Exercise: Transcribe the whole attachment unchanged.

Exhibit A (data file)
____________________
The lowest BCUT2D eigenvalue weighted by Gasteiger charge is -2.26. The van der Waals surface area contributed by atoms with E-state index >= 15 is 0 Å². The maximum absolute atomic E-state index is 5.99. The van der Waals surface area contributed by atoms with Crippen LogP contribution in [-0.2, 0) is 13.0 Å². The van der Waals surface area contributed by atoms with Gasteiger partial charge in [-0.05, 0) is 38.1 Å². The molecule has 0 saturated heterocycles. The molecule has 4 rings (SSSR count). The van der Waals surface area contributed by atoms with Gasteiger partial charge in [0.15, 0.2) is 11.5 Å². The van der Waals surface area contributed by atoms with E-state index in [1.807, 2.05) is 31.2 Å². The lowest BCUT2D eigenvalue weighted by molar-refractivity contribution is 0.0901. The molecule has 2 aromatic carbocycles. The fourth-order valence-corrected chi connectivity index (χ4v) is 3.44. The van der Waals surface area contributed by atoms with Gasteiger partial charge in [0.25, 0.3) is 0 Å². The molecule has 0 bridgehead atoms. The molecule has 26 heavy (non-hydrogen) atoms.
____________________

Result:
The lowest BCUT2D eigenvalue weighted by Gasteiger charge is -2.26. The van der Waals surface area contributed by atoms with E-state index >= 15 is 0 Å². The maximum absolute atomic E-state index is 5.99. The van der Waals surface area contributed by atoms with Crippen LogP contribution in [-0.2, 0) is 13.0 Å². The van der Waals surface area contributed by atoms with Gasteiger partial charge in [-0.05, 0) is 38.1 Å². The molecule has 0 saturated heterocycles. The molecule has 4 rings (SSSR count). The van der Waals surface area contributed by atoms with Gasteiger partial charge in [0.15, 0.2) is 11.5 Å². The van der Waals surface area contributed by atoms with E-state index in [1.807, 2.05) is 31.2 Å². The lowest BCUT2D eigenvalue weighted by molar-refractivity contribution is 0.0901. The molecule has 2 aromatic carbocycles. The fourth-order valence-corrected chi connectivity index (χ4v) is 3.44. The van der Waals surface area contributed by atoms with Gasteiger partial charge in [0.25, 0.3) is 0 Å². The molecule has 0 bridgehead atoms. The molecule has 26 heavy (non-hydrogen) atoms.